Today we will look at the last of my overlooked skull masks. I purchased this one from Spencer Throckmorton in December, 1995, in Manhattan. Written in ink on the back are the words—Luvianos, Estado de Mexico. Luvianos is the name of a town located in a rural area that is about 130 miles Southwest of Mexico City.
I don’t know whether this mask originally had a gap in the teeth. Perhaps the gap was created by a dancer, to accommodate a cigarette or to enhance ventilation.
The mask came without information about the dance it served. The Calendario de Fiestas Populares, published in 1988, reveals that at that time there were many towns in the State of Mexico that still included a variety of masked dances. A few of the most popular dances included Los Moros y Christianos, Los Santiagueros, Los Doce Pares de Francia, las Aztecas, Los Pastores, and los Concheros. In the Sierra de Puebla the Moros y Cristianos performance sometimes includes a figure wearng a skull mask and a skeleton costume. Dances more likely to have included this skull mask were also listed—Todos Santos/ The Day of the Dead, Semana Santa (Holy Week), and Los Tecuanes (the jaguar hunt) , in which death is one of the dance figures. In Amatepec, Estado de Mexico, a town just 20 miles from Luvianos, we find the Moros y Christianos and the Tecuanes dance; if we went a little further, there would be Semana Santa performances. So who knows what dance required this wonderful old mask.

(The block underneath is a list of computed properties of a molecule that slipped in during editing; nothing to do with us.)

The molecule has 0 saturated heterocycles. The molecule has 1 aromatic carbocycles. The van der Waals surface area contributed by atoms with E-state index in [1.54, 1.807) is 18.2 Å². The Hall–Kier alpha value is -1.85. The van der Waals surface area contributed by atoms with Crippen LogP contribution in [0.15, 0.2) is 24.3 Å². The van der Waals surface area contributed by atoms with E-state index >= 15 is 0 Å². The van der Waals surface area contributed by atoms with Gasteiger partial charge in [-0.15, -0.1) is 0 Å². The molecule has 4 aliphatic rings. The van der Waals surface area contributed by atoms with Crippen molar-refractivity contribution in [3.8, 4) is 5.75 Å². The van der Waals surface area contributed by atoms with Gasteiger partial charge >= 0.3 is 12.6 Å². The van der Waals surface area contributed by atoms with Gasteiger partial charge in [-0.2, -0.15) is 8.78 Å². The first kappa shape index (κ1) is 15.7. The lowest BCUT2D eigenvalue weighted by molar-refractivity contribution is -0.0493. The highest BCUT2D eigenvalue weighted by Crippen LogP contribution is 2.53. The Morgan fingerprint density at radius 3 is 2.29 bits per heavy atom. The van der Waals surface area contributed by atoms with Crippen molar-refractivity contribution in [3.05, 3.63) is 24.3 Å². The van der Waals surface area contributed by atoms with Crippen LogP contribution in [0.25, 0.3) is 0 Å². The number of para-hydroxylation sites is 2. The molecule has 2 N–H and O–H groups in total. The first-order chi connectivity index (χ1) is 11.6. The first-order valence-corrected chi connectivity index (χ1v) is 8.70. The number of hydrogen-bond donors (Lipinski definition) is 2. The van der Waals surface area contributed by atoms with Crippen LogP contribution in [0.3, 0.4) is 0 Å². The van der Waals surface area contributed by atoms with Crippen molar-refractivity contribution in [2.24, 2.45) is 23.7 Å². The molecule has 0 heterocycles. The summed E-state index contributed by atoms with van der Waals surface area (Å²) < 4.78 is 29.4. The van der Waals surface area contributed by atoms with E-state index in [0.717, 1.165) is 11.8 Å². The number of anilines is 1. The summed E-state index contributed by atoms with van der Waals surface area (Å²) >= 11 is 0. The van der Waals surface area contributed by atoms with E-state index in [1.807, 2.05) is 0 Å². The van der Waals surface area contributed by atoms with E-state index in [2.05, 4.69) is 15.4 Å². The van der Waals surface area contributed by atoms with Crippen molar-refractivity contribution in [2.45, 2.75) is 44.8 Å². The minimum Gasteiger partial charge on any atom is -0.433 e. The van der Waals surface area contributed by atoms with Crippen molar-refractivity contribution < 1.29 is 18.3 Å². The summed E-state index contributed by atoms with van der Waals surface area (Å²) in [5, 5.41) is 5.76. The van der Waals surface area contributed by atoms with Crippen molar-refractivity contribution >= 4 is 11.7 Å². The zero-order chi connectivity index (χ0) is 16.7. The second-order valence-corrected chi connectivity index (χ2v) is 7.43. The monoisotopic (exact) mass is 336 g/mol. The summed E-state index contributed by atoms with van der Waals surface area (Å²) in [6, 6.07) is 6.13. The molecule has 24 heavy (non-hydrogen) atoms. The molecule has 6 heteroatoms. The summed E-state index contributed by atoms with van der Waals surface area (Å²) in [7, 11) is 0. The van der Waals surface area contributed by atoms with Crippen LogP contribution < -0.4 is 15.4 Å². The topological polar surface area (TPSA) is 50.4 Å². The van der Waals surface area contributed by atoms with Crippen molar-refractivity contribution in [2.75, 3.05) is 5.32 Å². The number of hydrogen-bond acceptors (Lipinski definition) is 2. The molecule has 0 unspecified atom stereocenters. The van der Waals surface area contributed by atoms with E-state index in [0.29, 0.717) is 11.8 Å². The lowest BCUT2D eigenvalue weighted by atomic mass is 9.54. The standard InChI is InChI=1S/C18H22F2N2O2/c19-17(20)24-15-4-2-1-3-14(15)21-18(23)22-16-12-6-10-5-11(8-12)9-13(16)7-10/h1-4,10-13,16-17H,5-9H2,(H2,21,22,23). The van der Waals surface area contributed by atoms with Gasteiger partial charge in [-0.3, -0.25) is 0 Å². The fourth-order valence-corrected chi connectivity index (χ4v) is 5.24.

There is a small rectangular projection to represent the bridge of the nose.
This mask has a flat top and an equally flat chin.
This is a rather flat mask- a hollow slab.
This mask is 8½ inches tall, 6½ inches wide, and 2 inches deep.
There is obvious staining from long use.
Under the right eye are the words Luvianos, Edo. Mex.
Next week we will continue to examine old skull masks from Mexico that are in the collection of a visitor to this blog from Sidney, Australia.